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For Chinese photographer Luo Yang, girlhood has a multitude of meanings. But rather than relying on the type of saccharine depictions often used in China to depict young women – gentle, delicate, and overly feminine – Luo’s project “Girls” features edgy and alternative subjects who defy stereotype and expectation.
Set against a background of rented apartments, hazy night markets and high-rise balconies, the series invites viewers to think about each woman’s story. Sparsely decorated homes hint at struggle, though the subjects’ expressions suggest a certain resilience. Some of the young women are photographed with their partners, while others are seen sitting topless on rooftops or smoking at windows.
Portraits challenge Chinese gender norms
“My intention (for) the series is to capture and keep the primitive, young state of women, which I think is beautiful,” the photographer said in an email interview. “They are all girls, (and) not just in terms of their age. It refers more to a ‘girl-like’ state of mind.”
Dismantling gender stereotypes
So what does girlhood look like to Luo? In one photo, a woman stares unflinchingly into the camera as her head is shaved by a naked man. In the next, taken a year later, the same woman stands naked in front of a window, heavily pregnant, gazing out toward the city.
Other images show young women in a variety of settings: smoking a cigarette amid hanging meat, flashing lace panties on a busy road or roaming Beijing with neon-colored hair. By offering intimate glimpses into her subjects’ lives, Luo hopes not only to explore what it means to be a millennial in today’s China, but to dismantle gender stereotypes that persist in the country.
The Shenyang-born photographer began “Girls” in her early 20s while studying graphic design at her home city’s Lu Xun Academy of Fine Arts. A self-professed “confused and lonely youngster,” she delved into photography to counter the unease she recalls feeling at that age.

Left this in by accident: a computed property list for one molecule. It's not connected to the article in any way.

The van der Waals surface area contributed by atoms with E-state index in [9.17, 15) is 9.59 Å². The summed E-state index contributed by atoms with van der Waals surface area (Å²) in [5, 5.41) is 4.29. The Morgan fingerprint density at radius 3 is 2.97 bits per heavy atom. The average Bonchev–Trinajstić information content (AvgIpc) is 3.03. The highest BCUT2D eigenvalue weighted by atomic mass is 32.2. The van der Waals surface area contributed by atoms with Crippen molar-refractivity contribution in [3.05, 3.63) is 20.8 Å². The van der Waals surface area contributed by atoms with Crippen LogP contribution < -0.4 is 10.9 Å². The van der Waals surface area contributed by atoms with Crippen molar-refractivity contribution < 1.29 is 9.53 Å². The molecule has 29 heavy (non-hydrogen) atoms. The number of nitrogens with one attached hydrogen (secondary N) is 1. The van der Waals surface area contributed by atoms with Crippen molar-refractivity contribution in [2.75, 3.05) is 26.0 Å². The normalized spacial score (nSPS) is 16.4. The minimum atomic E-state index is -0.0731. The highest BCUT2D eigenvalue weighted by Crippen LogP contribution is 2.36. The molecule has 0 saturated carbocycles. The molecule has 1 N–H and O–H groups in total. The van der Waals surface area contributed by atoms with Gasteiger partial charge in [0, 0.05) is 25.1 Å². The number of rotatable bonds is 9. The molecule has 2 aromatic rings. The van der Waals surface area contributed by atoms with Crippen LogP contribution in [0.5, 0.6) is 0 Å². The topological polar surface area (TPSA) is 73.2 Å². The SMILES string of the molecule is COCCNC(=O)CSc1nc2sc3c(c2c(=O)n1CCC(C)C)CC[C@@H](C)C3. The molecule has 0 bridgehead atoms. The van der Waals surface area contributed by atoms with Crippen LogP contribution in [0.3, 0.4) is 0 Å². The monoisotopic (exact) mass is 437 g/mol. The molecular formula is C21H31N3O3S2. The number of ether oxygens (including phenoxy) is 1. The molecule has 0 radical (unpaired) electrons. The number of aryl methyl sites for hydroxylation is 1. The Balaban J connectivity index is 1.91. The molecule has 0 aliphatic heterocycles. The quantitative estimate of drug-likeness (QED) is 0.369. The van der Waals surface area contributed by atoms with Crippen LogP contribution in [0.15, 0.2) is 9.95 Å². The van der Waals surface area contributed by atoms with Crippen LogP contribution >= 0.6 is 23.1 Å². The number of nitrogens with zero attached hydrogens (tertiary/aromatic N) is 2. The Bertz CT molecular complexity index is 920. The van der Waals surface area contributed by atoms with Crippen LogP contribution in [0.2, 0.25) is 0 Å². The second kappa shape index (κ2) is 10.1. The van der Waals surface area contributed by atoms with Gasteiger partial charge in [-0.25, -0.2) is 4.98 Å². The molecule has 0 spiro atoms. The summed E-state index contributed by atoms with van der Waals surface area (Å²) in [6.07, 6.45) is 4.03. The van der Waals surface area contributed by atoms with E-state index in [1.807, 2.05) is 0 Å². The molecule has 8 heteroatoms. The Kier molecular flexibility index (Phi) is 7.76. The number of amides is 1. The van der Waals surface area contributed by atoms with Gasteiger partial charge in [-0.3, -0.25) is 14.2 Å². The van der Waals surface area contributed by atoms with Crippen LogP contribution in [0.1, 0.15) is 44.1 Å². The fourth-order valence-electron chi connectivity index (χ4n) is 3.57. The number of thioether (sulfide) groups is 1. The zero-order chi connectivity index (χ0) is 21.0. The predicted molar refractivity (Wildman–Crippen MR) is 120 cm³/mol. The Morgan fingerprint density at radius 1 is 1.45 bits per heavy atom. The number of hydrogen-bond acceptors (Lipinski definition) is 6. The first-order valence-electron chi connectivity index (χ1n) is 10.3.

Luo began photographing her classmates and friends as a way to express her “feelings and my inner self.” The resulting portraits show women who are strong and self-aware, yet vulnerable, reflecting the struggles of growing up in China.
“In China, there are many traditional definitions and limits for women,” Luo said, attributing expectations to those in the country who expect women to be accommodating and dutiful, including parents and friends.
“Instead, I choose to show girls with body hair and buzz cuts because they attract me deeply (and) maybe because of our mutual protest against the mainstream stereotypes of women,” said Luo, explaining that she often lets her own body hair grow out.
“Not all (the series’ subjects) are completely mainstream types of girl, but most of them are very free and independent, and I see more and more of these girls in China as the times change.”
Individual stories of defiance can be found among the hundreds of subjects featured in “Girls” over more than a decade. Take, for example, Gelaicuomao, a Tibetan girl living in west China’s Qinghai province.
She had plans of leaving her small town to become a fashion designer, though her parents forced her to become a teacher, according to Luo. But Gelaicuomao’s portrait shows a defiant young woman with a spiky pixie haircut and hot-pink dress. Luo – who said that the young woman was moving to Shanghai that year to pursue a career in design – felt the room light up with her subject’s energy.
“I hope the girls around me, as well as myself, can live more freely, more independently and chase their dreams,” Luo said, “and that my photos might provide them with a certain amount of encouragement and praise to do so.”
This article was first published in August 2018.